The only thing that stays the same in business is change, and such seems to be its pace that every day presents new challenges and opportunities. So how managers adapt to the changing horizon can make the difference between surviving or thriving.
In other words, the tried and true may have worked well up until now, but is it the best way to continue?
Engaging change is now an item on every company's "to do" list, and employers need these changes to work right away. A while ago I penned a column entitled It's time to rethink the way you think," in which I outlined why most change efforts fail.
In that column I cited findings from research psychologist Jeffrey Schwartz and executive coach David Rock, listing three things a company should do to give their change efforts the very best chance of succeeding. Those three things were Focus (on the big picture), Expectation (of an "a-ha" moment of insight), and Attention Density (the amount of attention devoted to a subject over time).
In toady's environment of endenic uncertainty, the need for Focus, Expectation, and Attention Density are greater than ever. There's no denying that change is on the horizon. But there's even more we can do to help things flow smoothly.
How we engage change personally can make a huge difference, and I'm convinced we can have greater success on a individual level if we follow a few simple practices, such as:
1. Stay Involved: Whether we're a high-profile superstar or an unsung hero, the work we do contributes to a common good. If we back off in the face of change, important connections and communication lines start to fade away. Instead of withdrawing, refocus and think "excellence." In every aspect of your job, ask yourself, "If someone else were looking at my work, would they consider it to be excellent?"
Aside from an internal attitude of staying involved, we can also join a committee or a project team. Our purpose should be to stay plugged into the projects occurring throughout our organization.
2. Keep an Eye on the Big Picture: Since our workplace is more than just our own workstation, we can look at how change is occurring at all levels. Even the picture outside the organization needs to be considered: Baby Boomers are aging, global markets are expanding, technology is improving, budgets are getting tighter, and consumers are better-informed and more involved than ever before.
We must also keep an eye on changes in our individual industries. To could involve staying active in professional associations, reading industry journals, attending conferences, and even surfing the Internet for industry news.
Also, our company's long-term goals (including Vision and Mission statements) should directly influence how we interpret what we see happening around us.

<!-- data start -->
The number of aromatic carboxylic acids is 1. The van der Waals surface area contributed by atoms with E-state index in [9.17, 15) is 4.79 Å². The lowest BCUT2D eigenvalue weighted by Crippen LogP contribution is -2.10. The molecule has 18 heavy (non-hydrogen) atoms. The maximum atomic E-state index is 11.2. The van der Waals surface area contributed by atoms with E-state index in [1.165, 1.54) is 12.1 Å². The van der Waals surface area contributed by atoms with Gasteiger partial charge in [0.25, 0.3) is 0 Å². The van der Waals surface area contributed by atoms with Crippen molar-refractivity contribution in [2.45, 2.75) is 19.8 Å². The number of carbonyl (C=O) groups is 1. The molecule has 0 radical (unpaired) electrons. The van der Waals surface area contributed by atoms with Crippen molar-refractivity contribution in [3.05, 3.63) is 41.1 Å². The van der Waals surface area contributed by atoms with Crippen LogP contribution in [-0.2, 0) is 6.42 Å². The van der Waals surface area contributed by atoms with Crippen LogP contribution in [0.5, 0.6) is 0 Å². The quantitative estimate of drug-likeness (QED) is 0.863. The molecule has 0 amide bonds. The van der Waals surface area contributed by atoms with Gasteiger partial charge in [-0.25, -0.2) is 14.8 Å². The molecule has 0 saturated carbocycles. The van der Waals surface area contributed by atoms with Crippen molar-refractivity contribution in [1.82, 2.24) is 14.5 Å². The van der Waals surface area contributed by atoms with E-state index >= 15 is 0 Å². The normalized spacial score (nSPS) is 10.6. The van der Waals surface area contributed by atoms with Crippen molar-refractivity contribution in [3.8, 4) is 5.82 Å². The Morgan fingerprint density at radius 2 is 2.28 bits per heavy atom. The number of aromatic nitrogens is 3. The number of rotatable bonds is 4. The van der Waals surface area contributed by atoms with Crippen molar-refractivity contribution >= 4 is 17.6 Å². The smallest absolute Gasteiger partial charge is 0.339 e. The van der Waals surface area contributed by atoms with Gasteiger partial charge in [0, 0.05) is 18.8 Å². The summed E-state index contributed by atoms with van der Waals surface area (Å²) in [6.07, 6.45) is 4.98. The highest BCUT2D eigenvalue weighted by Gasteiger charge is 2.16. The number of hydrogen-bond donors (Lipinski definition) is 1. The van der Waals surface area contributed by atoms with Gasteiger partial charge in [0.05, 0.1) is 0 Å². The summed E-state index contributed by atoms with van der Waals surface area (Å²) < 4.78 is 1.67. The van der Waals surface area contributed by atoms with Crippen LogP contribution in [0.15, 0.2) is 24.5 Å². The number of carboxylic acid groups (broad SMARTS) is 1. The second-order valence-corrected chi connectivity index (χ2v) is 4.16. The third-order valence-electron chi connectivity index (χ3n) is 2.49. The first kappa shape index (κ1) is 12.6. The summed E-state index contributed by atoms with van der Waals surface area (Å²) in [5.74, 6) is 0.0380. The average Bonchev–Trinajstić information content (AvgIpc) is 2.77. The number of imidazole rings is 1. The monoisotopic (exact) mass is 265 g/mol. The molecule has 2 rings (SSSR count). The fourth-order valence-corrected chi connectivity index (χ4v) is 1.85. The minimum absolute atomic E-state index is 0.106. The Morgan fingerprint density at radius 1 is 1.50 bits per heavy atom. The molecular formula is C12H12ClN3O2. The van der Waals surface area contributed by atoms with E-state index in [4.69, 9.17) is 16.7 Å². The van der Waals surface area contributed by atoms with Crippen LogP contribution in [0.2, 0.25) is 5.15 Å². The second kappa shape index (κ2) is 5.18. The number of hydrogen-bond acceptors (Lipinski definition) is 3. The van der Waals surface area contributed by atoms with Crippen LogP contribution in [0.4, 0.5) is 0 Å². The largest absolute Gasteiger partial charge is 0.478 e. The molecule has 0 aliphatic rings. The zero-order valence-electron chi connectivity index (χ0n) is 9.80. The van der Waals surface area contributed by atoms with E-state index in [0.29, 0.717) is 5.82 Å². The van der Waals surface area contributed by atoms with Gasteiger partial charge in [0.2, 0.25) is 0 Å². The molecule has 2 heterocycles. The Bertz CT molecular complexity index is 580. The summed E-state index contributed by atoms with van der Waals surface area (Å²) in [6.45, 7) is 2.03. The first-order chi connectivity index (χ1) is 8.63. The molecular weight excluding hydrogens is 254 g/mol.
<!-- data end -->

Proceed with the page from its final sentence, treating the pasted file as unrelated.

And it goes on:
3. Talk and Listen: We will better be able to interpret the events around us if we stay in tune with others about what's going on. This means not only talking with others about what we're seeing, but seeking out and considering their observations, too.
Not only can we can learn from others in our work area, but also from people in other parts of the company - or even from outside the company. Ask people their perspective of how recent changes are affecting their work and how they're dealing with the obstacles.
4 Look for Ways to Be of Value: As I've said many times before, solving problems is part of every job. Therefore, since change always brings new problems, we must resolve to be part of the solution.
Think of it this way: It's one thing to identify a problem, it's something else to solve it.
Most leadership development programs have self-awareness as a foundational starting point. That practice is equally valid in the face of change. Knowing our strengths and weaknesses gives us a better idea of how to adapt as needed.
For example: Conduct a personal SWOT Analysis. Compare your strengths and weaknesses with the opportunities and threats that accompany any change. Then decide how to capitalize on your strengths and what needs to be shored up on your weaknesses to take advantage of opportunities and also minimize any threats.
5. Be Flexible: Look for ways to blend changes into your normal routine. Think in terms of creating new traditions, or new systems.
Naturally, we need to maintain efficiency and effectiveness, but flexibility allows us to roll with the changes instead of slam up against them. We can be flexible in our attitude and our responsibilities. One person I know put it like this: "Be keen on finding efficient ways for adapting to new realities."
6 Learn From Your Network: Since our network of contacts are probably facing similar changes, they serve as a sounding board as well as a safety net. Former classmates, former co-workers, people you know who have "been there" are all people from whom we can learn. I like the Benjamin Franklin quote, "If we don't hang together, we're going to hang separately."
From a purely pragmatic standpoint, we should gather details about change so we can determine how it affects us.
Bottom line: How we approach change affects its impact on us. We can work to accommodate it, or we might get flattened as it rolls over us. As always, what we do is a choice.